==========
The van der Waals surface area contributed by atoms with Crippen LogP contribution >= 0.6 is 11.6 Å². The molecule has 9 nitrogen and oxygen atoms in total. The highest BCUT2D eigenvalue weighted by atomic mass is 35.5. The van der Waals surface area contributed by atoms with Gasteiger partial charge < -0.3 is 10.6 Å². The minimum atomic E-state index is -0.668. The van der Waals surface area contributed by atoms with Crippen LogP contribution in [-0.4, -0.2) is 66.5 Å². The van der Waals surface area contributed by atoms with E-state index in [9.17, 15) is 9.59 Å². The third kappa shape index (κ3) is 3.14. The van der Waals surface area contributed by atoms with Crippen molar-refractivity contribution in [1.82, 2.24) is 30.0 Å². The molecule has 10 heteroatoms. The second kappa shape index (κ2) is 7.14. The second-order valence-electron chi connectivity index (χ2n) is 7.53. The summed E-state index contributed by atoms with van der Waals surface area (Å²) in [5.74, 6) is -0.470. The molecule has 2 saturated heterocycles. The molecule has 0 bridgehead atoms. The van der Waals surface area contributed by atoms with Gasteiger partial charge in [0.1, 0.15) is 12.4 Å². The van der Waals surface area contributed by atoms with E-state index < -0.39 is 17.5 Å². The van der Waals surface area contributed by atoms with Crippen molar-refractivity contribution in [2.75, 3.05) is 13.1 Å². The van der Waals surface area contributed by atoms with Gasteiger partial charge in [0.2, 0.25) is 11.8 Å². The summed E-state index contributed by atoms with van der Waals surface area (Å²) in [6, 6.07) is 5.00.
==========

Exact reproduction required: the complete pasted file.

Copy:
The van der Waals surface area contributed by atoms with Crippen LogP contribution >= 0.6 is 11.6 Å². The molecule has 9 nitrogen and oxygen atoms in total. The highest BCUT2D eigenvalue weighted by atomic mass is 35.5. The van der Waals surface area contributed by atoms with Gasteiger partial charge < -0.3 is 10.6 Å². The minimum atomic E-state index is -0.668. The van der Waals surface area contributed by atoms with Crippen LogP contribution in [-0.4, -0.2) is 66.5 Å². The van der Waals surface area contributed by atoms with E-state index in [9.17, 15) is 9.59 Å². The third kappa shape index (κ3) is 3.14. The van der Waals surface area contributed by atoms with Crippen molar-refractivity contribution in [1.82, 2.24) is 30.0 Å². The molecule has 10 heteroatoms. The second kappa shape index (κ2) is 7.14. The second-order valence-electron chi connectivity index (χ2n) is 7.53. The summed E-state index contributed by atoms with van der Waals surface area (Å²) in [5.74, 6) is -0.470. The molecule has 2 saturated heterocycles. The molecule has 0 bridgehead atoms. The van der Waals surface area contributed by atoms with Gasteiger partial charge in [0.1, 0.15) is 12.4 Å². The van der Waals surface area contributed by atoms with E-state index < -0.39 is 17.5 Å². The van der Waals surface area contributed by atoms with Crippen molar-refractivity contribution in [2.75, 3.05) is 13.1 Å². The van der Waals surface area contributed by atoms with Gasteiger partial charge in [0.2, 0.25) is 11.8 Å². The summed E-state index contributed by atoms with van der Waals surface area (Å²) in [6, 6.07) is 5.00.